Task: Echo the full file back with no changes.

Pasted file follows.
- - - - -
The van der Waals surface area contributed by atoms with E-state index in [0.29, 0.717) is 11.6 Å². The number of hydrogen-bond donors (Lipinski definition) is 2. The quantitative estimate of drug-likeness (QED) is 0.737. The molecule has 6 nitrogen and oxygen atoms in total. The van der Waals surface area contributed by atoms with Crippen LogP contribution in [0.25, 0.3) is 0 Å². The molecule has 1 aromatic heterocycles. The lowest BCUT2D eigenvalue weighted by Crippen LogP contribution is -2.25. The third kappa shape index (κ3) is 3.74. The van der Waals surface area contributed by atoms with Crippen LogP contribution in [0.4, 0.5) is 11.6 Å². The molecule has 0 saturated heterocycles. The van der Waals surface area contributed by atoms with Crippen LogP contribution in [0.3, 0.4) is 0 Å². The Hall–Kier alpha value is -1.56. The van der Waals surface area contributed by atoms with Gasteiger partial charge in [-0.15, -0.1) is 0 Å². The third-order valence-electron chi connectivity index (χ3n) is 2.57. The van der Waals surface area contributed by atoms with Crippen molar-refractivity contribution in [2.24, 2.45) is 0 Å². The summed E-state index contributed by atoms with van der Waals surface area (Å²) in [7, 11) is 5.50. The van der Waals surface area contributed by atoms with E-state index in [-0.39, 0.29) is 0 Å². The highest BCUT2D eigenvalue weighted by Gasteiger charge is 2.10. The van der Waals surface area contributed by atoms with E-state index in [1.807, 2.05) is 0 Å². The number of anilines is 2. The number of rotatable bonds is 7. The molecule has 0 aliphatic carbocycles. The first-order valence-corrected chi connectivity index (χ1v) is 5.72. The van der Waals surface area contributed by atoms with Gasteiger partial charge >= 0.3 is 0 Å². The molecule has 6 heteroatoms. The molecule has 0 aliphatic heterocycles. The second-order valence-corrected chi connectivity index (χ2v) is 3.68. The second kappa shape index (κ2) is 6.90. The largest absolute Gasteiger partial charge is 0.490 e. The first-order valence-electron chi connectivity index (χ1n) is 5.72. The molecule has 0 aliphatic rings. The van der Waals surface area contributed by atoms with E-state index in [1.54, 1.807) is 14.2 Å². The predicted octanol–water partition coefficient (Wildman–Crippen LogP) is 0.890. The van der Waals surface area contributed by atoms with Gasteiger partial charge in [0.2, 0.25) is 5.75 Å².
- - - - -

The van der Waals surface area contributed by atoms with E-state index in [0.29, 0.717) is 11.6 Å². The number of hydrogen-bond donors (Lipinski definition) is 2. The quantitative estimate of drug-likeness (QED) is 0.737. The molecule has 6 nitrogen and oxygen atoms in total. The van der Waals surface area contributed by atoms with Crippen LogP contribution in [0.25, 0.3) is 0 Å². The molecule has 1 aromatic heterocycles. The lowest BCUT2D eigenvalue weighted by Crippen LogP contribution is -2.25. The third kappa shape index (κ3) is 3.74. The van der Waals surface area contributed by atoms with Crippen LogP contribution in [0.4, 0.5) is 11.6 Å². The molecule has 0 saturated heterocycles. The van der Waals surface area contributed by atoms with Crippen LogP contribution in [0.3, 0.4) is 0 Å². The Hall–Kier alpha value is -1.56. The van der Waals surface area contributed by atoms with Gasteiger partial charge in [-0.15, -0.1) is 0 Å². The third-order valence-electron chi connectivity index (χ3n) is 2.57. The van der Waals surface area contributed by atoms with Crippen molar-refractivity contribution in [2.24, 2.45) is 0 Å². The summed E-state index contributed by atoms with van der Waals surface area (Å²) in [7, 11) is 5.50. The van der Waals surface area contributed by atoms with E-state index in [-0.39, 0.29) is 0 Å². The highest BCUT2D eigenvalue weighted by Gasteiger charge is 2.10. The van der Waals surface area contributed by atoms with E-state index in [1.807, 2.05) is 0 Å². The number of anilines is 2. The number of rotatable bonds is 7. The molecule has 0 aliphatic carbocycles. The first-order valence-corrected chi connectivity index (χ1v) is 5.72. The van der Waals surface area contributed by atoms with Gasteiger partial charge >= 0.3 is 0 Å². The molecule has 6 heteroatoms. The molecule has 0 aliphatic heterocycles. The second-order valence-corrected chi connectivity index (χ2v) is 3.68. The second kappa shape index (κ2) is 6.90. The largest absolute Gasteiger partial charge is 0.490 e. The first-order valence-electron chi connectivity index (χ1n) is 5.72. The molecule has 0 aliphatic rings. The van der Waals surface area contributed by atoms with E-state index in [1.54, 1.807) is 14.2 Å². The predicted octanol–water partition coefficient (Wildman–Crippen LogP) is 0.890. The van der Waals surface area contributed by atoms with Gasteiger partial charge in [0.2, 0.25) is 5.75 Å².